Charles P. B. Taylor
|Charles P. B. Taylor|
Ottawa, Ontario, Canada
|Died||July 8, 1997(aged 61–62)|
|Residence||Toronto, Ontario, Canada|
|Alma mater||Queen's University|
|Occupation||Journalist, author, essayist, racehorse owner/breeder|
|Parent(s)||Edward Plunket Taylor |
Winnifred Thornton Duguid
Life and career
While studying at Queen's University in Kingston, Ontario, Taylor was part of the student broadcast team on CFRC, the campus radio station. He went on to work for Reuters news service in London, England from 1955 until 1962, when he joined the staff of The Globe and Mail newspaper in Toronto. His career in journalism saw him become the paper's bureau chief in British Hong Kong, Peking, China, and London, England. He reported from numerous countries around the world, providing coverage of major events including the Vietnam War, the Nigerian Civil War, and the Arab–Israeli conflict.
Taylor wrote Reporter in Red China (1966) and edited China Hands (1984), books based on experiences in the Far East. The author of four books and several plays, in later years he served as Chairman of the Writers' Union of Canada.
Following his death in 1997, his widow Noreen created the Charles Taylor Foundation, whose work includes the funding of the Charles Taylor Prize, a $25,000 literary prize awarded annually since 2000 to the best Canadian work of literary non-fiction.
Thoroughbred horse racing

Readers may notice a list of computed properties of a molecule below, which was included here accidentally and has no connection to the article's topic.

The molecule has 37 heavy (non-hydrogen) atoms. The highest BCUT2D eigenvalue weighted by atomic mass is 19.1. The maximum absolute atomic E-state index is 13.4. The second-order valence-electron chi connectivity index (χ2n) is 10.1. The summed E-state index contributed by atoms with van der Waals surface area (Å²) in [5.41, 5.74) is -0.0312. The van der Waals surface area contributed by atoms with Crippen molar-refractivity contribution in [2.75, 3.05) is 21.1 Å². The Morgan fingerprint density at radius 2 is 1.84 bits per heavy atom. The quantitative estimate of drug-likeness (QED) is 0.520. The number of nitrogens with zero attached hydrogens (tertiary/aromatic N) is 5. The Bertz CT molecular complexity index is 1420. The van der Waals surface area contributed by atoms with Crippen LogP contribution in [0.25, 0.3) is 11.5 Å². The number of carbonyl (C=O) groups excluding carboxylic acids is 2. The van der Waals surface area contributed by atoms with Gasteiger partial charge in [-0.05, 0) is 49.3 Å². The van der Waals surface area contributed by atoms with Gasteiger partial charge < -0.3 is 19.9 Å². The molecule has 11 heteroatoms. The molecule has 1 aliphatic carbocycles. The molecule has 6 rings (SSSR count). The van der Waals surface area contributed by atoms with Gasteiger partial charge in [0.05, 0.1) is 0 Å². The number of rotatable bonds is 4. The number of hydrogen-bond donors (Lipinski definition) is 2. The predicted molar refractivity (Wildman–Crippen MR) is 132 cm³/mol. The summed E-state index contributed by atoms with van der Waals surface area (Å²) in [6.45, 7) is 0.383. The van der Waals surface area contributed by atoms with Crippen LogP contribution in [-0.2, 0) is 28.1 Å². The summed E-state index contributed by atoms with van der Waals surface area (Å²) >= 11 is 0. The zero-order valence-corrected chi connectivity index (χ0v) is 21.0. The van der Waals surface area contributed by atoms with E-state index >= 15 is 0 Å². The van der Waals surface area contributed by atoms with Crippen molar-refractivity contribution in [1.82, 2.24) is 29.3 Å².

The son of renowned horseman E. P. Taylor and brother to bookseller Judith Taylor Mappin, Charles Taylor took over the running of Windfields Farm in the early 1980s, following his father's incapacitation from a stroke. A major horse breeding and racing operation based in Oshawa, Ontario, Windfields Farm also ran a breeding farm in Chesapeake City, Maryland. The Canadian farm is the birthplace of racing great and champion sire Northern Dancer, called by the National Thoroughbred Racing Association as "one of the most influential sires in Thoroughbred history."
In addition to breeding and racing horses, Taylor played a significant role in North American Thoroughbred racing. He served as chairman of the Jockey Club of Canada, was a Trustee of the Ontario Jockey Club, and both a Provincial and National Director of the Canadian Thoroughbred Owners and Breeders Association. Taylor was also a founding director and Vice-President of Breeders' Cup Ltd., a Director of the Keeneland Association, and a member of The Jockey Club, the authority for all Thoroughbred horses in North America and Puerto Rico. Internationally, he was a member of the Royal Hong Kong Jockey Club.
Taylor died from cancer in 1997 at age 62.
- Reporter in Red China (1966) Random House, New York
- Snow Job : Canada, the United States and Vietnam (1954 to 1973) (1974) House of Anansi Press, Toronto
- Six Journeys (1977) House of Anansi Press, Toronto
- Radical Tories : The Conservative Tradition in Canada (1982) House of Anansi Press, Toronto
- China Hands : The Globe and Mail in Peking (Editor) (1984) McClelland & Stewart, Toronto